Implementing a Simple Condition

In this tutorial, the behaviors only need one condition for isDogNearby. However, entity checks are very common so it’s wise to implement all common logic once and for all in a base class. (Node, a Condition in the following code is defined to being an Action since there are no differences.)

struct EntityCheck : public Condition
{
  // A customizable entry point (a.k.a. visitor) for 
  // application logic.  
  DEFINE_VISITABLE_AS(EntityCheck);

  // When initializing this class, the game logic uses a
  // visitor to call the setup() function.
  void setup(Entity&, Entities&);

  // Store a pointer to the entity bound to this condition.
  Entity* m_pEntity;
  // Also need to access all other entities in the world.
  Entities* m_pEntities;
};

Any class that derives from this will be initialized with the correct entities executed within a behavior tree. In particular, the isEntityNearby condition simply overrides the main execute() function which implements the logic for the condition:

Status EntityNearby::execute()
{
  if (m_pEntity == NULL || m_pEntities == NULL)
  {
    return FAILED;
  }

  Vector3 position = m_pEntity->m_pNode->getPosition();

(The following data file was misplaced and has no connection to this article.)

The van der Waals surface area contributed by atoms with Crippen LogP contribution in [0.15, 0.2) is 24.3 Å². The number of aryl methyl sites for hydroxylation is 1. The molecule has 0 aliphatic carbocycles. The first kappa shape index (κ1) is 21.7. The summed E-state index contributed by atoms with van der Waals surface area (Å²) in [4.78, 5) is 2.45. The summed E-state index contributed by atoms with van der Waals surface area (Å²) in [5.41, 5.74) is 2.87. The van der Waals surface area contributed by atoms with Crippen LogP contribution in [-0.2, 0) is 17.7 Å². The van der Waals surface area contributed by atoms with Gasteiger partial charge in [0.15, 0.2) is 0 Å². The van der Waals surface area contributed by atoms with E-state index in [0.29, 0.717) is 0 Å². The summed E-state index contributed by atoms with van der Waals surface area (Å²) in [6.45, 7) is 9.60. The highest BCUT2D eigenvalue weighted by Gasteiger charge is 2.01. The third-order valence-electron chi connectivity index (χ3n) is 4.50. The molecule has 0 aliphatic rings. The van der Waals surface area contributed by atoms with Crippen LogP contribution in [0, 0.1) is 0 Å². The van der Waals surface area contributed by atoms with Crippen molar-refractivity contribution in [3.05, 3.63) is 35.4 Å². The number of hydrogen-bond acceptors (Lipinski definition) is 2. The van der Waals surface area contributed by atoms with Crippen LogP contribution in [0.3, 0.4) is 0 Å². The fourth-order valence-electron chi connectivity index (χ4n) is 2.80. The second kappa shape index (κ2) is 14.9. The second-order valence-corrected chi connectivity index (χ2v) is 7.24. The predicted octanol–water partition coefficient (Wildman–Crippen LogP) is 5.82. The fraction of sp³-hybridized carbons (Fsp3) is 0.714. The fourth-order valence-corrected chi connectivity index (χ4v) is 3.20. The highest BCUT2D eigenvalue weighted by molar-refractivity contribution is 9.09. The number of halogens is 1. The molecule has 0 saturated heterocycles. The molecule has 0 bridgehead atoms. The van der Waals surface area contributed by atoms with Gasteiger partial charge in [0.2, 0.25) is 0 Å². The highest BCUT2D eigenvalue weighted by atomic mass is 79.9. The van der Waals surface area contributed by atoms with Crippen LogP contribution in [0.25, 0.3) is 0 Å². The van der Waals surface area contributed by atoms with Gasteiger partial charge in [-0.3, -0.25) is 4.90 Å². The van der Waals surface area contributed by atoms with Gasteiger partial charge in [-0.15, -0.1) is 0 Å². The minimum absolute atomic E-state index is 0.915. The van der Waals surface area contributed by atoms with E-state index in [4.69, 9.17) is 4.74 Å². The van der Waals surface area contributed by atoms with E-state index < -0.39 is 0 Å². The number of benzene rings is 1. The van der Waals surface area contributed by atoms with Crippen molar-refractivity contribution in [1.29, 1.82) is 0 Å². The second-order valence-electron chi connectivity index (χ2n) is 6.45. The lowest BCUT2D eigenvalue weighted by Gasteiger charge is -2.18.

// Loop over all the objects in the world.
  Entities::iterator i = m_pEntities->begin();
  for (; i != m_pEntities->end(); ++i)
  {
    Entity* other = *i;
    if (m_pEntity == *i || other->m_pDogNode == NULL)
    {
      continue;
    }

    // Check the distance to object compared to the reference.
    Vector3 d = (position-other->m_pNode->getPosition());
    if (d.squaredLength() < m_Settings.getDistanceSq())
    {
	  return COMPLETED;
    }
  }

  return FAILED;
}

That’s nearly the simplest code you can write to check if another entity is nearby. There’s lots of room for improvement in performance and features, but it’s good enough for a first design.

Responding to Other Dogs

With the isEntityNearby condition implemented, it’s possible for the dogs to react to each other. Here are the two behaviors chosen for the video, which seem the simplest and most appropriate:

  1. A fighting animation, which looks like the dog is biting and shaking something, combined with a growling sound.